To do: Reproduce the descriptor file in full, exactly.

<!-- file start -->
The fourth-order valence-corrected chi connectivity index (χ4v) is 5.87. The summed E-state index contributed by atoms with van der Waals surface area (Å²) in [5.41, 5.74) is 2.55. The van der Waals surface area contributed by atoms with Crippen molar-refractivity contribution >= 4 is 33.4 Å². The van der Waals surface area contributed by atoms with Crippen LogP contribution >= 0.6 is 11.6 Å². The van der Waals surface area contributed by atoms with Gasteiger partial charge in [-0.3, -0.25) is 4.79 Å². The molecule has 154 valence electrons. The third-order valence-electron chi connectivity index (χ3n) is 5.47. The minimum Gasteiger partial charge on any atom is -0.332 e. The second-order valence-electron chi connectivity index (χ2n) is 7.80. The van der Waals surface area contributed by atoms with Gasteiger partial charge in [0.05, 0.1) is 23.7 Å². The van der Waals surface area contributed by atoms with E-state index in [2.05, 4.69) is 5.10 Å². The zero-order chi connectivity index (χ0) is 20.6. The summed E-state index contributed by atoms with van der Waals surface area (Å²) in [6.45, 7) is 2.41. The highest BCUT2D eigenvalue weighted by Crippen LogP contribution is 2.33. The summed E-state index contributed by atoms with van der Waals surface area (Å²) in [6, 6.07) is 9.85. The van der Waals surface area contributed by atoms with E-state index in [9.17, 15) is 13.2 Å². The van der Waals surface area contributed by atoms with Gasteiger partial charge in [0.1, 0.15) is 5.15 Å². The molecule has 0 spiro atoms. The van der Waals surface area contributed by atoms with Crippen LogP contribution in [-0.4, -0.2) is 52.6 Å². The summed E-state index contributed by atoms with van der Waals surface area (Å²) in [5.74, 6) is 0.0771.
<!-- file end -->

The fourth-order valence-corrected chi connectivity index (χ4v) is 5.87. The summed E-state index contributed by atoms with van der Waals surface area (Å²) in [5.41, 5.74) is 2.55. The van der Waals surface area contributed by atoms with Crippen molar-refractivity contribution >= 4 is 33.4 Å². The van der Waals surface area contributed by atoms with Crippen LogP contribution >= 0.6 is 11.6 Å². The van der Waals surface area contributed by atoms with Gasteiger partial charge in [-0.3, -0.25) is 4.79 Å². The molecule has 154 valence electrons. The third-order valence-electron chi connectivity index (χ3n) is 5.47. The minimum Gasteiger partial charge on any atom is -0.332 e. The second-order valence-electron chi connectivity index (χ2n) is 7.80. The van der Waals surface area contributed by atoms with Gasteiger partial charge in [0.05, 0.1) is 23.7 Å². The van der Waals surface area contributed by atoms with E-state index in [2.05, 4.69) is 5.10 Å². The zero-order chi connectivity index (χ0) is 20.6. The summed E-state index contributed by atoms with van der Waals surface area (Å²) in [6.45, 7) is 2.41. The highest BCUT2D eigenvalue weighted by Crippen LogP contribution is 2.33. The summed E-state index contributed by atoms with van der Waals surface area (Å²) in [6, 6.07) is 9.85. The van der Waals surface area contributed by atoms with E-state index in [9.17, 15) is 13.2 Å². The van der Waals surface area contributed by atoms with Gasteiger partial charge in [0.1, 0.15) is 5.15 Å². The molecule has 0 spiro atoms. The van der Waals surface area contributed by atoms with Crippen LogP contribution in [-0.4, -0.2) is 52.6 Å². The summed E-state index contributed by atoms with van der Waals surface area (Å²) in [5.74, 6) is 0.0771.